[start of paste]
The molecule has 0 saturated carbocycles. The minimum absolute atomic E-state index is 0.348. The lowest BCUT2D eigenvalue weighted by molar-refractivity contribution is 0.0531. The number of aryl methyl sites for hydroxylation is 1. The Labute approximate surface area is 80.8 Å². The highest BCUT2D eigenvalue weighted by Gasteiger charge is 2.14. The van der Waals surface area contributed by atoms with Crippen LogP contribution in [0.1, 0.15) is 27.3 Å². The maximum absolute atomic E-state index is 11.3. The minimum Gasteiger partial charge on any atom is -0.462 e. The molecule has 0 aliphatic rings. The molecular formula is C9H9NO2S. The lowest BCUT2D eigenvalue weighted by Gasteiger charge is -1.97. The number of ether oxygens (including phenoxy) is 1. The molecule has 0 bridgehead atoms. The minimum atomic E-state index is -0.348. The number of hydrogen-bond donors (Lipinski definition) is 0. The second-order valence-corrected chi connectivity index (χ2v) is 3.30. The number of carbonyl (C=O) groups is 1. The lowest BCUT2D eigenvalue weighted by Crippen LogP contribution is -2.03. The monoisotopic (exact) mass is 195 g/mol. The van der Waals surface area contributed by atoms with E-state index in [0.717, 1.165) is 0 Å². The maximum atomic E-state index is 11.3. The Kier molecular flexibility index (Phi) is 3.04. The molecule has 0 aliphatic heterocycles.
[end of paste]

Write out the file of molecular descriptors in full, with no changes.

The molecule has 0 saturated carbocycles. The minimum absolute atomic E-state index is 0.348. The lowest BCUT2D eigenvalue weighted by molar-refractivity contribution is 0.0531. The number of aryl methyl sites for hydroxylation is 1. The Labute approximate surface area is 80.8 Å². The highest BCUT2D eigenvalue weighted by Gasteiger charge is 2.14. The van der Waals surface area contributed by atoms with Crippen LogP contribution in [0.1, 0.15) is 27.3 Å². The maximum absolute atomic E-state index is 11.3. The minimum Gasteiger partial charge on any atom is -0.462 e. The molecule has 0 aliphatic rings. The molecular formula is C9H9NO2S. The lowest BCUT2D eigenvalue weighted by Gasteiger charge is -1.97. The number of ether oxygens (including phenoxy) is 1. The molecule has 0 bridgehead atoms. The minimum atomic E-state index is -0.348. The number of hydrogen-bond donors (Lipinski definition) is 0. The second-order valence-corrected chi connectivity index (χ2v) is 3.30. The number of carbonyl (C=O) groups is 1. The lowest BCUT2D eigenvalue weighted by Crippen LogP contribution is -2.03. The monoisotopic (exact) mass is 195 g/mol. The van der Waals surface area contributed by atoms with E-state index in [0.717, 1.165) is 0 Å². The maximum atomic E-state index is 11.3. The Kier molecular flexibility index (Phi) is 3.04. The molecule has 0 aliphatic heterocycles.